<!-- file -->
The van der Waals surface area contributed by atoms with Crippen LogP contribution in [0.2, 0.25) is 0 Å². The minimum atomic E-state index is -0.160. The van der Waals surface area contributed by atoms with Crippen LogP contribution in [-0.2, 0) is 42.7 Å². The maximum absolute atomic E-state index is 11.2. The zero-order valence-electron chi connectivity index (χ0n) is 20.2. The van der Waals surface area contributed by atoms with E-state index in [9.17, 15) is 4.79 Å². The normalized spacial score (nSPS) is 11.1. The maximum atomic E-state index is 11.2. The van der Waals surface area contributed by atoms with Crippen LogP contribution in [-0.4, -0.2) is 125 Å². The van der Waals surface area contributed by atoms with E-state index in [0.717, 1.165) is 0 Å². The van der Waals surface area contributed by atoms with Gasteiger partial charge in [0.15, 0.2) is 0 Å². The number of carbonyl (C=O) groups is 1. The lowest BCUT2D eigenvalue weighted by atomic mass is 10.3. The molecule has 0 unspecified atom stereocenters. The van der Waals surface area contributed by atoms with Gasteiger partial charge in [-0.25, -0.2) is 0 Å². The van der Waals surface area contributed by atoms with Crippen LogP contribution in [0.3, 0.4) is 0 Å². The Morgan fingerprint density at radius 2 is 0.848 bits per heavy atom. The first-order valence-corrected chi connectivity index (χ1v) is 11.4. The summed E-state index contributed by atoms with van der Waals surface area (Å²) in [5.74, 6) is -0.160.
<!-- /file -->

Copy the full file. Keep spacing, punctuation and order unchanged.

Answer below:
The van der Waals surface area contributed by atoms with Crippen LogP contribution in [0.2, 0.25) is 0 Å². The minimum atomic E-state index is -0.160. The van der Waals surface area contributed by atoms with Crippen LogP contribution in [-0.2, 0) is 42.7 Å². The maximum absolute atomic E-state index is 11.2. The zero-order valence-electron chi connectivity index (χ0n) is 20.2. The van der Waals surface area contributed by atoms with E-state index in [9.17, 15) is 4.79 Å². The normalized spacial score (nSPS) is 11.1. The maximum atomic E-state index is 11.2. The van der Waals surface area contributed by atoms with Crippen LogP contribution in [-0.4, -0.2) is 125 Å². The van der Waals surface area contributed by atoms with E-state index in [0.717, 1.165) is 0 Å². The van der Waals surface area contributed by atoms with Gasteiger partial charge in [0.15, 0.2) is 0 Å². The number of carbonyl (C=O) groups is 1. The lowest BCUT2D eigenvalue weighted by atomic mass is 10.3. The molecule has 0 unspecified atom stereocenters. The van der Waals surface area contributed by atoms with Gasteiger partial charge in [-0.25, -0.2) is 0 Å². The van der Waals surface area contributed by atoms with Crippen LogP contribution in [0.3, 0.4) is 0 Å². The Morgan fingerprint density at radius 2 is 0.848 bits per heavy atom. The first-order valence-corrected chi connectivity index (χ1v) is 11.4. The summed E-state index contributed by atoms with van der Waals surface area (Å²) in [5.74, 6) is -0.160.